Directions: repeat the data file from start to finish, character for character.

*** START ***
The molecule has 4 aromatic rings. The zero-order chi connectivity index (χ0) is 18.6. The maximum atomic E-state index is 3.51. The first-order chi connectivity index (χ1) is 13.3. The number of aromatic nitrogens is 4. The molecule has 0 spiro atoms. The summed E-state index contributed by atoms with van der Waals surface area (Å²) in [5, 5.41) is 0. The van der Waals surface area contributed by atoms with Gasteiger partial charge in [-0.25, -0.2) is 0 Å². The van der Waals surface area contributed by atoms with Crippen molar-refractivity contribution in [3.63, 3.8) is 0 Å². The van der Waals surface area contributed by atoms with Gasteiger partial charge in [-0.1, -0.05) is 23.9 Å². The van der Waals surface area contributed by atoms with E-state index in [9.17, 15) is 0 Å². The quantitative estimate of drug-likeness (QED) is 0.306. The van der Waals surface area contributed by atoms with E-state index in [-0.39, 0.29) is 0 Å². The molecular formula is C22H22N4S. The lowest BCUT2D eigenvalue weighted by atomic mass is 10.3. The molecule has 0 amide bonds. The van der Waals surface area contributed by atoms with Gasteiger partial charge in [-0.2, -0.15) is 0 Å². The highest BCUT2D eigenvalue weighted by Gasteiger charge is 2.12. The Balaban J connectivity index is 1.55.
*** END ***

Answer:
The molecule has 4 aromatic rings. The zero-order chi connectivity index (χ0) is 18.6. The maximum atomic E-state index is 3.51. The first-order chi connectivity index (χ1) is 13.3. The number of aromatic nitrogens is 4. The molecule has 0 spiro atoms. The summed E-state index contributed by atoms with van der Waals surface area (Å²) in [5, 5.41) is 0. The van der Waals surface area contributed by atoms with Gasteiger partial charge in [-0.25, -0.2) is 0 Å². The van der Waals surface area contributed by atoms with Crippen molar-refractivity contribution in [3.63, 3.8) is 0 Å². The van der Waals surface area contributed by atoms with Gasteiger partial charge in [-0.1, -0.05) is 23.9 Å². The van der Waals surface area contributed by atoms with E-state index in [9.17, 15) is 0 Å². The quantitative estimate of drug-likeness (QED) is 0.306. The van der Waals surface area contributed by atoms with E-state index in [-0.39, 0.29) is 0 Å². The molecular formula is C22H22N4S. The lowest BCUT2D eigenvalue weighted by atomic mass is 10.3. The molecule has 0 amide bonds. The van der Waals surface area contributed by atoms with Gasteiger partial charge in [-0.2, -0.15) is 0 Å². The highest BCUT2D eigenvalue weighted by Gasteiger charge is 2.12. The Balaban J connectivity index is 1.55.